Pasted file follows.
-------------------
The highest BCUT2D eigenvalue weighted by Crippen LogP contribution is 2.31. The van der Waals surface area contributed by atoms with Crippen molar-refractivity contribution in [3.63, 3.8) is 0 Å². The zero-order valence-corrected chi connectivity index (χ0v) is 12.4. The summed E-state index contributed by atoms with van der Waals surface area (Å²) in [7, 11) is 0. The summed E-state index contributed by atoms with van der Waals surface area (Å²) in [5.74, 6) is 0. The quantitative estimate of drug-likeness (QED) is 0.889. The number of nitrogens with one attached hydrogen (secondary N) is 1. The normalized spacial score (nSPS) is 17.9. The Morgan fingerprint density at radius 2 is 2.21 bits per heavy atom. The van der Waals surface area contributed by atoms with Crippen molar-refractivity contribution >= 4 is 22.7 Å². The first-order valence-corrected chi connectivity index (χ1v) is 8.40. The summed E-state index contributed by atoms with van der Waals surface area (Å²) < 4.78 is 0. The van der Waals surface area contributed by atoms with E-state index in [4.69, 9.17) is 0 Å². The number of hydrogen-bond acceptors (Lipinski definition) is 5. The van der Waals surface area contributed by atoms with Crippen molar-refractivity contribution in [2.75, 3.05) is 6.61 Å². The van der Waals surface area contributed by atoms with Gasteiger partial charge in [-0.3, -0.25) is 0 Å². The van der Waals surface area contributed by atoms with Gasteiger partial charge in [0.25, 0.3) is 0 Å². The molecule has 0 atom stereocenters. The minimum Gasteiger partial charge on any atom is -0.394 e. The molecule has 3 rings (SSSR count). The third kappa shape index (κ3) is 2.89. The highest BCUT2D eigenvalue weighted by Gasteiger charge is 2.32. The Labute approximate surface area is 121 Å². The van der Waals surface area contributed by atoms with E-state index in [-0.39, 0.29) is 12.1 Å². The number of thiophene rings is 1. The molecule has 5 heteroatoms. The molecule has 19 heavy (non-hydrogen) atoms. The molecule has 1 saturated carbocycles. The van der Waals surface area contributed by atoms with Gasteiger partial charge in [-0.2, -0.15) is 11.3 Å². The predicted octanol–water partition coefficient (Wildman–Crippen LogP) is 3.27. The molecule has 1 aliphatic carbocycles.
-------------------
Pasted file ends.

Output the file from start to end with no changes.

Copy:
The highest BCUT2D eigenvalue weighted by Crippen LogP contribution is 2.31. The van der Waals surface area contributed by atoms with Crippen molar-refractivity contribution in [3.63, 3.8) is 0 Å². The zero-order valence-corrected chi connectivity index (χ0v) is 12.4. The summed E-state index contributed by atoms with van der Waals surface area (Å²) in [7, 11) is 0. The summed E-state index contributed by atoms with van der Waals surface area (Å²) in [5.74, 6) is 0. The quantitative estimate of drug-likeness (QED) is 0.889. The number of nitrogens with one attached hydrogen (secondary N) is 1. The normalized spacial score (nSPS) is 17.9. The Morgan fingerprint density at radius 2 is 2.21 bits per heavy atom. The van der Waals surface area contributed by atoms with Crippen molar-refractivity contribution >= 4 is 22.7 Å². The first-order valence-corrected chi connectivity index (χ1v) is 8.40. The summed E-state index contributed by atoms with van der Waals surface area (Å²) < 4.78 is 0. The van der Waals surface area contributed by atoms with E-state index in [4.69, 9.17) is 0 Å². The number of hydrogen-bond acceptors (Lipinski definition) is 5. The van der Waals surface area contributed by atoms with Crippen molar-refractivity contribution in [2.75, 3.05) is 6.61 Å². The van der Waals surface area contributed by atoms with Gasteiger partial charge in [-0.3, -0.25) is 0 Å². The van der Waals surface area contributed by atoms with Gasteiger partial charge in [0.25, 0.3) is 0 Å². The molecule has 0 atom stereocenters. The minimum Gasteiger partial charge on any atom is -0.394 e. The molecule has 3 rings (SSSR count). The third kappa shape index (κ3) is 2.89. The highest BCUT2D eigenvalue weighted by Gasteiger charge is 2.32. The Labute approximate surface area is 121 Å². The van der Waals surface area contributed by atoms with E-state index in [-0.39, 0.29) is 12.1 Å². The number of thiophene rings is 1. The molecule has 5 heteroatoms. The molecule has 19 heavy (non-hydrogen) atoms. The molecule has 1 saturated carbocycles. The van der Waals surface area contributed by atoms with Gasteiger partial charge in [-0.2, -0.15) is 11.3 Å². The predicted octanol–water partition coefficient (Wildman–Crippen LogP) is 3.27. The molecule has 1 aliphatic carbocycles.